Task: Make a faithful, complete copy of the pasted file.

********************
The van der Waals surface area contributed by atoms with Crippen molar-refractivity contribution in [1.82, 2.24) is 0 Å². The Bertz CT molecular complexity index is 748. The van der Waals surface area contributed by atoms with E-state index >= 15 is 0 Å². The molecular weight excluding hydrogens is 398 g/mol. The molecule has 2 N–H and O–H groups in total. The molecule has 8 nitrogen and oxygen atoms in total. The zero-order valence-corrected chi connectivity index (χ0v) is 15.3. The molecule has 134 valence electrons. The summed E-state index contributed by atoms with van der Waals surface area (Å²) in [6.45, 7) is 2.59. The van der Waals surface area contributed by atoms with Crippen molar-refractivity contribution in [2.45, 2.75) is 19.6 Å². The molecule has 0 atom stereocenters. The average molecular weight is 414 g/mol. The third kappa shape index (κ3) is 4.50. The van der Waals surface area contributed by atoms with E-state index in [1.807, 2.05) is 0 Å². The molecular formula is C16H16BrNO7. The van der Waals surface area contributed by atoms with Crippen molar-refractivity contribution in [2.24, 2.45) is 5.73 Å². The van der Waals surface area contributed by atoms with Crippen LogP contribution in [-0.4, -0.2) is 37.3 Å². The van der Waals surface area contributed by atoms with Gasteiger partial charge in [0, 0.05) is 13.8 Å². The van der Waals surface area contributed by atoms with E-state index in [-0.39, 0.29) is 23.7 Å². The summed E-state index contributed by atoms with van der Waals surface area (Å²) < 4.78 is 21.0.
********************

The van der Waals surface area contributed by atoms with Crippen molar-refractivity contribution in [1.82, 2.24) is 0 Å². The Bertz CT molecular complexity index is 748. The van der Waals surface area contributed by atoms with E-state index >= 15 is 0 Å². The molecular weight excluding hydrogens is 398 g/mol. The molecule has 2 N–H and O–H groups in total. The molecule has 8 nitrogen and oxygen atoms in total. The zero-order valence-corrected chi connectivity index (χ0v) is 15.3. The molecule has 134 valence electrons. The summed E-state index contributed by atoms with van der Waals surface area (Å²) in [6.45, 7) is 2.59. The van der Waals surface area contributed by atoms with Crippen molar-refractivity contribution in [2.45, 2.75) is 19.6 Å². The molecule has 0 atom stereocenters. The average molecular weight is 414 g/mol. The third kappa shape index (κ3) is 4.50. The van der Waals surface area contributed by atoms with E-state index in [1.807, 2.05) is 0 Å². The molecular formula is C16H16BrNO7. The van der Waals surface area contributed by atoms with Crippen molar-refractivity contribution in [2.24, 2.45) is 5.73 Å². The van der Waals surface area contributed by atoms with Crippen LogP contribution in [-0.4, -0.2) is 37.3 Å². The van der Waals surface area contributed by atoms with Gasteiger partial charge in [0, 0.05) is 13.8 Å². The van der Waals surface area contributed by atoms with E-state index in [-0.39, 0.29) is 23.7 Å². The summed E-state index contributed by atoms with van der Waals surface area (Å²) < 4.78 is 21.0.